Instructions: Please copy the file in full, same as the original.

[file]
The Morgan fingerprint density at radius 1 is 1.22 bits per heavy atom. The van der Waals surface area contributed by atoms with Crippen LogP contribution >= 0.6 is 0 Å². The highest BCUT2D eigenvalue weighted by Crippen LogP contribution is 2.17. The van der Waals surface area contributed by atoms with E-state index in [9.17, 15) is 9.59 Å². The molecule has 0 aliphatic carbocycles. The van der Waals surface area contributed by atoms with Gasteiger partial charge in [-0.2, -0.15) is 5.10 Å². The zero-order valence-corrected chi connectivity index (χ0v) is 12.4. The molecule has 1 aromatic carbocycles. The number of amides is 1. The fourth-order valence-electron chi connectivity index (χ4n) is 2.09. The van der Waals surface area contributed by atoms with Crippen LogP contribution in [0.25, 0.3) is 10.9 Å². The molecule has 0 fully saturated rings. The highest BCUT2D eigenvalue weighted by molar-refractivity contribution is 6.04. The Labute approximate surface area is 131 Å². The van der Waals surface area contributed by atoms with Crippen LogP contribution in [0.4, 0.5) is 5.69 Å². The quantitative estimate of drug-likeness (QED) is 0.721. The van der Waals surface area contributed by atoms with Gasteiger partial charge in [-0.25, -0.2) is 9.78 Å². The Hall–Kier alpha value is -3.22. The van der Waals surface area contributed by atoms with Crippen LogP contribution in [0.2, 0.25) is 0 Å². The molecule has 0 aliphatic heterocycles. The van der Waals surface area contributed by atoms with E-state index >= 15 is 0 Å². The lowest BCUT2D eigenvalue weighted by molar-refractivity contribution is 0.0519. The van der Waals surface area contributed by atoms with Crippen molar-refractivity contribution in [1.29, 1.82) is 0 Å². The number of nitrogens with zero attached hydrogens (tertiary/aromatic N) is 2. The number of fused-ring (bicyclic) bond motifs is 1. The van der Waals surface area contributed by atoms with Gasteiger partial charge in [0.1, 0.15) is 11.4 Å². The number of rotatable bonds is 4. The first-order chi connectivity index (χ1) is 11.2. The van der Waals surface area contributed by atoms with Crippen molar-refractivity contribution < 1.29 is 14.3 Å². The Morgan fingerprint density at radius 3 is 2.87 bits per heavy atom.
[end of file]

The Morgan fingerprint density at radius 1 is 1.22 bits per heavy atom. The van der Waals surface area contributed by atoms with Crippen LogP contribution >= 0.6 is 0 Å². The highest BCUT2D eigenvalue weighted by Crippen LogP contribution is 2.17. The van der Waals surface area contributed by atoms with E-state index in [9.17, 15) is 9.59 Å². The molecule has 0 aliphatic carbocycles. The van der Waals surface area contributed by atoms with Gasteiger partial charge in [-0.2, -0.15) is 5.10 Å². The zero-order valence-corrected chi connectivity index (χ0v) is 12.4. The molecule has 1 aromatic carbocycles. The number of amides is 1. The fourth-order valence-electron chi connectivity index (χ4n) is 2.09. The van der Waals surface area contributed by atoms with Crippen LogP contribution in [0.25, 0.3) is 10.9 Å². The molecule has 0 fully saturated rings. The highest BCUT2D eigenvalue weighted by molar-refractivity contribution is 6.04. The Labute approximate surface area is 131 Å². The van der Waals surface area contributed by atoms with Crippen LogP contribution in [0.4, 0.5) is 5.69 Å². The quantitative estimate of drug-likeness (QED) is 0.721. The van der Waals surface area contributed by atoms with Gasteiger partial charge in [-0.25, -0.2) is 9.78 Å². The Hall–Kier alpha value is -3.22. The van der Waals surface area contributed by atoms with Crippen LogP contribution in [0.2, 0.25) is 0 Å². The molecule has 0 aliphatic heterocycles. The van der Waals surface area contributed by atoms with E-state index >= 15 is 0 Å². The lowest BCUT2D eigenvalue weighted by molar-refractivity contribution is 0.0519. The van der Waals surface area contributed by atoms with Crippen molar-refractivity contribution in [1.29, 1.82) is 0 Å². The number of nitrogens with zero attached hydrogens (tertiary/aromatic N) is 2. The number of fused-ring (bicyclic) bond motifs is 1. The van der Waals surface area contributed by atoms with Gasteiger partial charge in [0.1, 0.15) is 11.4 Å². The number of rotatable bonds is 4. The first-order chi connectivity index (χ1) is 11.2. The van der Waals surface area contributed by atoms with Crippen molar-refractivity contribution < 1.29 is 14.3 Å². The Morgan fingerprint density at radius 3 is 2.87 bits per heavy atom.